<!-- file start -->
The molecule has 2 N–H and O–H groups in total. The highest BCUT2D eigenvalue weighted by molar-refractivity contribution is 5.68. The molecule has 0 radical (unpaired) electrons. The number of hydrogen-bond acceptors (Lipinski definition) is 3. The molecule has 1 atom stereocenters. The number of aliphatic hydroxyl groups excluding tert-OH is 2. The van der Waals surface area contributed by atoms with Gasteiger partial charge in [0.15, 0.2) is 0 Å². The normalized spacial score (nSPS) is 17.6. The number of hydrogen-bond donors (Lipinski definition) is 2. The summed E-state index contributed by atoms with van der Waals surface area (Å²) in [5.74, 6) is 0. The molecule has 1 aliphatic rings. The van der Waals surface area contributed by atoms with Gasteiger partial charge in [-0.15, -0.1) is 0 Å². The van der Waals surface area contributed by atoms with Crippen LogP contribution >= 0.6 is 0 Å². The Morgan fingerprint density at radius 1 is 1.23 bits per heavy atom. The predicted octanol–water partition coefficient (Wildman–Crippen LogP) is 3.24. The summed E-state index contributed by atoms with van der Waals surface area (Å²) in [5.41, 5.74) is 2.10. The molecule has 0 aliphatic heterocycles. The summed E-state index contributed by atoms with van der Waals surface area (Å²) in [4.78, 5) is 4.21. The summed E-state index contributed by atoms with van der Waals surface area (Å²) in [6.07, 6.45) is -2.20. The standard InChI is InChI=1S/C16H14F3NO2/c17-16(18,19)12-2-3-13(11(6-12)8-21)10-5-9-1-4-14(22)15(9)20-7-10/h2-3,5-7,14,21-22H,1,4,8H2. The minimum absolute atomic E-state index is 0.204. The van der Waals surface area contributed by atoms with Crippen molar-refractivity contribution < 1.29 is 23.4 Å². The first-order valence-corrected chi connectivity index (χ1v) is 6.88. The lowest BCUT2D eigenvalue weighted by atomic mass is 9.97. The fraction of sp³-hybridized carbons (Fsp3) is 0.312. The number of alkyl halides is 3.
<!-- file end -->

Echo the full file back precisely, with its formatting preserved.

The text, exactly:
The molecule has 2 N–H and O–H groups in total. The highest BCUT2D eigenvalue weighted by molar-refractivity contribution is 5.68. The molecule has 0 radical (unpaired) electrons. The number of hydrogen-bond acceptors (Lipinski definition) is 3. The molecule has 1 atom stereocenters. The number of aliphatic hydroxyl groups excluding tert-OH is 2. The van der Waals surface area contributed by atoms with Gasteiger partial charge in [0.15, 0.2) is 0 Å². The normalized spacial score (nSPS) is 17.6. The number of hydrogen-bond donors (Lipinski definition) is 2. The summed E-state index contributed by atoms with van der Waals surface area (Å²) in [5.74, 6) is 0. The molecule has 1 aliphatic rings. The van der Waals surface area contributed by atoms with Gasteiger partial charge in [-0.15, -0.1) is 0 Å². The van der Waals surface area contributed by atoms with Crippen LogP contribution >= 0.6 is 0 Å². The Morgan fingerprint density at radius 1 is 1.23 bits per heavy atom. The predicted octanol–water partition coefficient (Wildman–Crippen LogP) is 3.24. The summed E-state index contributed by atoms with van der Waals surface area (Å²) in [5.41, 5.74) is 2.10. The molecule has 0 aliphatic heterocycles. The summed E-state index contributed by atoms with van der Waals surface area (Å²) in [4.78, 5) is 4.21. The summed E-state index contributed by atoms with van der Waals surface area (Å²) in [6.07, 6.45) is -2.20. The standard InChI is InChI=1S/C16H14F3NO2/c17-16(18,19)12-2-3-13(11(6-12)8-21)10-5-9-1-4-14(22)15(9)20-7-10/h2-3,5-7,14,21-22H,1,4,8H2. The minimum absolute atomic E-state index is 0.204. The van der Waals surface area contributed by atoms with Crippen molar-refractivity contribution < 1.29 is 23.4 Å². The first-order valence-corrected chi connectivity index (χ1v) is 6.88. The lowest BCUT2D eigenvalue weighted by atomic mass is 9.97. The fraction of sp³-hybridized carbons (Fsp3) is 0.312. The number of alkyl halides is 3.